One of the constant issues in AV retail that requires diligence is theft and fraud.
In past blog posts I’ve talked about employees behaving badly, but theft and fraud from the outside is also a problem.
Working in a high-end AV shop, as part of the client-building process I always walked the client to the cashier’s station and was on hand while they rang up the transaction.
The reason was that nearly 100% of the time the credit card machine would demand the cashier phone the credit card company for a manual authorization.
Rather than let clients get offended by that, I managed their expectation. “Most people don’t usually spend twenty five grand at a stereo store on regular basis” I’d say, “The bank will want to confirm that it’s really you.”
That level of consideration makes people feel special and builds loyalty and referral business.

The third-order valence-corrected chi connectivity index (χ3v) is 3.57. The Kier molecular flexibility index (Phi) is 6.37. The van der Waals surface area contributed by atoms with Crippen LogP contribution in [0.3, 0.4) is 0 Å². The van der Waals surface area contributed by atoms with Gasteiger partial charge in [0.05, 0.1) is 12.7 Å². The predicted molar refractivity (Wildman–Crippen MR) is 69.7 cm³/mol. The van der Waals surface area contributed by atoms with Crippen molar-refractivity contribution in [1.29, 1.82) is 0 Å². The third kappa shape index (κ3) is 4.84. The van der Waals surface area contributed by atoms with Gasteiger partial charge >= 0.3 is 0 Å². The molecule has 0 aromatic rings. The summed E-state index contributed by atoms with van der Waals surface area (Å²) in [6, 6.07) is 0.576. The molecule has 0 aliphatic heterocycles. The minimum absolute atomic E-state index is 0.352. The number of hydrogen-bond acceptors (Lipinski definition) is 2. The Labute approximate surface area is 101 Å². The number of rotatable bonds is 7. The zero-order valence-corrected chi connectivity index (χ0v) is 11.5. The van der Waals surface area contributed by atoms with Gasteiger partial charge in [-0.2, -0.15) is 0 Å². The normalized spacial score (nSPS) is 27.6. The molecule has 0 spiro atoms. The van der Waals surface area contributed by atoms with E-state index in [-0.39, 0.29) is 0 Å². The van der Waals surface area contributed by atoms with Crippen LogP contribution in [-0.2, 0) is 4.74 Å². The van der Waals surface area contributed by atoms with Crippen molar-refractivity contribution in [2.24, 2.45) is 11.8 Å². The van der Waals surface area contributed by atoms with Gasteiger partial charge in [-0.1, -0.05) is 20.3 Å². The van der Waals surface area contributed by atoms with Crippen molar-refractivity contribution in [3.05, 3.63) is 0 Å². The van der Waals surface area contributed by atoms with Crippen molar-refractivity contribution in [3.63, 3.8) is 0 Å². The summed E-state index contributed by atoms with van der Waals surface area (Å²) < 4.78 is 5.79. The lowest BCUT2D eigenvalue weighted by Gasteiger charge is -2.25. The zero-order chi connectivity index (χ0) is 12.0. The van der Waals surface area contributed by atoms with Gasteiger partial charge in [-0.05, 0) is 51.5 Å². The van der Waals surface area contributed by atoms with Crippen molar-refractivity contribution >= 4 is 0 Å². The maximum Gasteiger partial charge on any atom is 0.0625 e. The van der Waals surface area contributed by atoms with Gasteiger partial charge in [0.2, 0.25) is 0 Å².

What I didn’t tell them was that sometimes it really was a fraudulent purchase. This level of consideration I extended was more than a little self-serving.
I’ll even admit to having been a little bit spoiled for most of my career, and mostly worked in locations where theft was minimal. The store I managed in a sleepy little mall in a community surrounded by seniors’ homes meant we were a destination for serious shoppers, but almost completely lacked any actual security.
We didn’t even have merchandise alarm tags. Yet I maintained an annual shrinkage of less than one percent.
After that, working in a department store in a busy mall just outside downtown was an eye opening experience. It was the first time where I really had to pay much attention to securing merchandise.
The proximity to some less-than-nice neighborhoods meant daily arrests by the store’s loss prevention officers.
And some of those arrests got pretty dramatic when the shoplifter resisted arrest.
“He fell” was the most common source of injuries to crackheads apprehended by loss prevention: falling against door-frames, concrete parkade barriers, and in at least one incident I can remember, falling down an escalator.